In my iCloud Calendar, I include all of my classes, events, major due dates, and quiz/exam days. I color code all of this, with due dates in red so I don’t miss them! Having this separate calendar helps me plan out my journal calendar, because I know which days I’ll be busier than others and therefore shouldn’t schedule a ton of tasks on. It also keeps either calendar from getting too cluttered, which stresses me out in itself!
Go On A Walk
I always thought this advice was pointless, but I’ve been trying it out this semester and it actually works! If you tend to sit at your desk for hours without taking any breaks, taking walks could really help improve your work quality and make you feel better overall. I usually go out with a destination in mind, and recently that’s been the Jamba Juice about half a mile from my apartment. That way my walk doubles as a stress reliever and a reward for being productive! The Spire wearable tracker actually doubles as an activity tracker too, meaning that walk will be logged into the app along with your breathing!
Keep Snacks And A Water Bottle With You Throughout The Day
Being hungry or thirsty can ruin my mood, which easily translates to being stressed if I’m doing school work. I always have a water bottle with me, partly because it’s hot in Texas and I’m dying by the time I get to class, but also because staying hydrated makes me feel great! Having snacks in my bag keeps me from getting into that cranky, I-haven’t-had-lunch-yet mood, which in turn keeps me from stressing out during class about going to get that lunch.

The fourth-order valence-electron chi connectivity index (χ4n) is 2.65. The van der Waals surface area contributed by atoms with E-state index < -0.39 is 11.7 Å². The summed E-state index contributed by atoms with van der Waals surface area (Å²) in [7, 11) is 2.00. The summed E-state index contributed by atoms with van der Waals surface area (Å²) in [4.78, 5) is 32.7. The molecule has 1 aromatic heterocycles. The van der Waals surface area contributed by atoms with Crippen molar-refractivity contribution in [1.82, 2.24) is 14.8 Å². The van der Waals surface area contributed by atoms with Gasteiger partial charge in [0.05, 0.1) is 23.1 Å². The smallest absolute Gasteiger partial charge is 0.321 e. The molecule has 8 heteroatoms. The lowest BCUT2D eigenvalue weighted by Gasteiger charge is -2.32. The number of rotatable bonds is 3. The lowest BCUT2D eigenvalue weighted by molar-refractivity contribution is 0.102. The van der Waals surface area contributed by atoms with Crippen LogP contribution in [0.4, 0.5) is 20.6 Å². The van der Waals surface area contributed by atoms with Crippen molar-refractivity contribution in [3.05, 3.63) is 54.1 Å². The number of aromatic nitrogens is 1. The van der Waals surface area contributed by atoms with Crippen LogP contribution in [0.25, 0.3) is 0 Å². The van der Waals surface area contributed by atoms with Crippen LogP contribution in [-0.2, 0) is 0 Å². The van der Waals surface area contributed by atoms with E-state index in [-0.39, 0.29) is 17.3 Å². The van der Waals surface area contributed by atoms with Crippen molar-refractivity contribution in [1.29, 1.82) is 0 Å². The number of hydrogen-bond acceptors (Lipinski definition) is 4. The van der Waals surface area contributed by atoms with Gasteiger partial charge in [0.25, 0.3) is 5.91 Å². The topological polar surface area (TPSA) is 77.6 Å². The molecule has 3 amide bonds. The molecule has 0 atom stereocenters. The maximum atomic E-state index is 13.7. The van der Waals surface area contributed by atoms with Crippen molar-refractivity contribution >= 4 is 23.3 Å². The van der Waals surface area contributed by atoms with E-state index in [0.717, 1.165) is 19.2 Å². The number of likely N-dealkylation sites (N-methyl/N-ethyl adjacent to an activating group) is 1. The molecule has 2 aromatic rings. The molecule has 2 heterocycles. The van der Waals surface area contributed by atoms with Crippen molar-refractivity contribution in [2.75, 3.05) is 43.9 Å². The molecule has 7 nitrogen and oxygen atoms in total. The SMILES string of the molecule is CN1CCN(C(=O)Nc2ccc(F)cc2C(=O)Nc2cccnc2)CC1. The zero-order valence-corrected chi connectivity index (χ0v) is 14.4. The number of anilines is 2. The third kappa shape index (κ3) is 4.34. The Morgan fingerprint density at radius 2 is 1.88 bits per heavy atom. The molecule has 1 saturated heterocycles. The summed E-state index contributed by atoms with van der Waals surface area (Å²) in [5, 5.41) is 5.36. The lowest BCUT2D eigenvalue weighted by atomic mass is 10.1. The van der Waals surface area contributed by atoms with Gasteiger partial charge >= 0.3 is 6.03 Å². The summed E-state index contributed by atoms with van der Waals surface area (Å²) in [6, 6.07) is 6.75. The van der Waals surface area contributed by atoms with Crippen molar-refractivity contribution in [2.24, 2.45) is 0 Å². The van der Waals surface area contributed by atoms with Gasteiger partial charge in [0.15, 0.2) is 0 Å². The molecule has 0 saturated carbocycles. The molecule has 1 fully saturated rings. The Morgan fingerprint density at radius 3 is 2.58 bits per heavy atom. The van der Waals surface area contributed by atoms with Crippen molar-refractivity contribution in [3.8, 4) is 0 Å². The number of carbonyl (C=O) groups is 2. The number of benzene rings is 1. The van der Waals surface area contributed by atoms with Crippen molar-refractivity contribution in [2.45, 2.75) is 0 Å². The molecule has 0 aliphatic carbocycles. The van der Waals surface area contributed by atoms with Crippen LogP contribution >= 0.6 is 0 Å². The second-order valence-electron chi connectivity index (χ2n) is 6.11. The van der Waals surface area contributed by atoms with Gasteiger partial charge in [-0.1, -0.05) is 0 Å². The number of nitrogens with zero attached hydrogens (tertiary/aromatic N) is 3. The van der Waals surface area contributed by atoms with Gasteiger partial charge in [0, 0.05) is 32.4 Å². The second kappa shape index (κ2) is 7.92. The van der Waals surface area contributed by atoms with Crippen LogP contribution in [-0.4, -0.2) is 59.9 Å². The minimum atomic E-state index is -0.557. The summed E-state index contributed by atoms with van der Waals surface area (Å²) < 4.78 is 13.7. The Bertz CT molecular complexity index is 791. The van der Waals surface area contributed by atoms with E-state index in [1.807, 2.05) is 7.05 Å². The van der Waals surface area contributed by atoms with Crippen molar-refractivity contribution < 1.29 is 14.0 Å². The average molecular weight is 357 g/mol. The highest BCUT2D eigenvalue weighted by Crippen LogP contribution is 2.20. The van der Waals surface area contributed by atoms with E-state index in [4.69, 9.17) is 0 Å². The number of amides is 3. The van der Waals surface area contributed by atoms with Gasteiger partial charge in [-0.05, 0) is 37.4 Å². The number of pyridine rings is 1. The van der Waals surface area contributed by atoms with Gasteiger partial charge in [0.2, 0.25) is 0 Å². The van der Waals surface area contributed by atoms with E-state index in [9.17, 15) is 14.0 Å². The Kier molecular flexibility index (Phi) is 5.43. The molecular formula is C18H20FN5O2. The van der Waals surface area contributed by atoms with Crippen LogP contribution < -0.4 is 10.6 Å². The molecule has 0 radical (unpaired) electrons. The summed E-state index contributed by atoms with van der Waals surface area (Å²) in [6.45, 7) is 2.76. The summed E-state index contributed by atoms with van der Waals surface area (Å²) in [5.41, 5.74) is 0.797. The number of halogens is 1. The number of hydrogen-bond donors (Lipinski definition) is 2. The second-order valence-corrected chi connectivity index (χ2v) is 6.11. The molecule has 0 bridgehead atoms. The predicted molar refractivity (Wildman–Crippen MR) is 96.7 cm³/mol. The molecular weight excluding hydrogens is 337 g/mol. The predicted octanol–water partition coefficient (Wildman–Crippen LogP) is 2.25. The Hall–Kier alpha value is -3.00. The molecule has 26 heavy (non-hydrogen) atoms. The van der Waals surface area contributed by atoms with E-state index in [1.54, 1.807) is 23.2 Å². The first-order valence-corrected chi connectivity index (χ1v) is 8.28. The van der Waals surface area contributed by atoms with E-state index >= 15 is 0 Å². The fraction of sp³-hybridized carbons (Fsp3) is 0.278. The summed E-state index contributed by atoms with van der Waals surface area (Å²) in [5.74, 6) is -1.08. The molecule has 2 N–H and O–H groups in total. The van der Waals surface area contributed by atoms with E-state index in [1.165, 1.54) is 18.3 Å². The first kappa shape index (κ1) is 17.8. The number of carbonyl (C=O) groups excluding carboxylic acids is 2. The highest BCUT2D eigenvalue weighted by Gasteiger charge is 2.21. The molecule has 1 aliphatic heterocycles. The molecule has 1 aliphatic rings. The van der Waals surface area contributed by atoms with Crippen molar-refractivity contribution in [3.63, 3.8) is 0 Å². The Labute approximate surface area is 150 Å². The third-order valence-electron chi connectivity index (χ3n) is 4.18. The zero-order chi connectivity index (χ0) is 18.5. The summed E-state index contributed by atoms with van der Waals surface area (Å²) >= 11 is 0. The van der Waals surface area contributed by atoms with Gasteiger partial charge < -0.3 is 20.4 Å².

Keeping your body happy is a really simple way to lower your daily stress levels, even if that just means drinking more water and eating balanced meals often. Aside from taking care of your stomach, this can also include exercising, watching your breathing, getting outside, and resting when your body really needs it. Overall, managing stress in college is about making minor changes to your daily habits and finding things that help calm you down when things get overwhelming. Once you figure out some strategies that work for you, implementing them and sticking to them are the easy part! What are some ways you deal with stress in college? Let me know in the comments!
I was selected for this opportunity as a member of Clever Girls and the content and opinions expressed here are all my own.